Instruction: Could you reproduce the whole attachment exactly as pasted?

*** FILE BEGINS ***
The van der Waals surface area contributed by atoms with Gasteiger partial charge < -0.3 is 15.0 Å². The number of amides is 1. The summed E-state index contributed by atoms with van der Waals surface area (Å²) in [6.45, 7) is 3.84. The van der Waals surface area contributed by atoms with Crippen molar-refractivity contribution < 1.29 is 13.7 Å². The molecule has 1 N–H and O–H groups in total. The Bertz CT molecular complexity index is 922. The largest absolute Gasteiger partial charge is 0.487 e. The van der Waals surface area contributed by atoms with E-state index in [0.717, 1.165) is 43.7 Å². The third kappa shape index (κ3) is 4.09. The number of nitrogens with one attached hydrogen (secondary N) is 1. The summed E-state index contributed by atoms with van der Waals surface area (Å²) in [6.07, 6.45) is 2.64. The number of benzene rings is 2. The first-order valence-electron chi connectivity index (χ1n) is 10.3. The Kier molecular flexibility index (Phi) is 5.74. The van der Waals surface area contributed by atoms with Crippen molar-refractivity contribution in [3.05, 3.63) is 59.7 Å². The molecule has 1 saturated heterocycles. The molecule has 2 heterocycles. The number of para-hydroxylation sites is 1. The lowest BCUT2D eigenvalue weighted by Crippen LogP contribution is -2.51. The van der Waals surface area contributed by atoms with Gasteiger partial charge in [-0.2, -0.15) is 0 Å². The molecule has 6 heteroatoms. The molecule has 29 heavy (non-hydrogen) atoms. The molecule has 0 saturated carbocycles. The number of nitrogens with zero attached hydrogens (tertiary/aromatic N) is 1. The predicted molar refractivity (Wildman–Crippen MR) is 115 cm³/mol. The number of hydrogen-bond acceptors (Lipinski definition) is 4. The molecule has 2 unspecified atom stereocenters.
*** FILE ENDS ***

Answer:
The van der Waals surface area contributed by atoms with Gasteiger partial charge < -0.3 is 15.0 Å². The number of amides is 1. The summed E-state index contributed by atoms with van der Waals surface area (Å²) in [6.45, 7) is 3.84. The van der Waals surface area contributed by atoms with Crippen molar-refractivity contribution < 1.29 is 13.7 Å². The molecule has 1 N–H and O–H groups in total. The Bertz CT molecular complexity index is 922. The largest absolute Gasteiger partial charge is 0.487 e. The van der Waals surface area contributed by atoms with E-state index in [0.717, 1.165) is 43.7 Å². The third kappa shape index (κ3) is 4.09. The number of nitrogens with one attached hydrogen (secondary N) is 1. The summed E-state index contributed by atoms with van der Waals surface area (Å²) in [6.07, 6.45) is 2.64. The number of benzene rings is 2. The first-order valence-electron chi connectivity index (χ1n) is 10.3. The Kier molecular flexibility index (Phi) is 5.74. The van der Waals surface area contributed by atoms with Crippen molar-refractivity contribution in [3.05, 3.63) is 59.7 Å². The molecule has 1 saturated heterocycles. The molecule has 2 heterocycles. The number of para-hydroxylation sites is 1. The lowest BCUT2D eigenvalue weighted by Crippen LogP contribution is -2.51. The van der Waals surface area contributed by atoms with Gasteiger partial charge in [-0.2, -0.15) is 0 Å². The molecule has 6 heteroatoms. The molecule has 29 heavy (non-hydrogen) atoms. The molecule has 0 saturated carbocycles. The number of nitrogens with zero attached hydrogens (tertiary/aromatic N) is 1. The predicted molar refractivity (Wildman–Crippen MR) is 115 cm³/mol. The number of hydrogen-bond acceptors (Lipinski definition) is 4. The molecule has 2 unspecified atom stereocenters.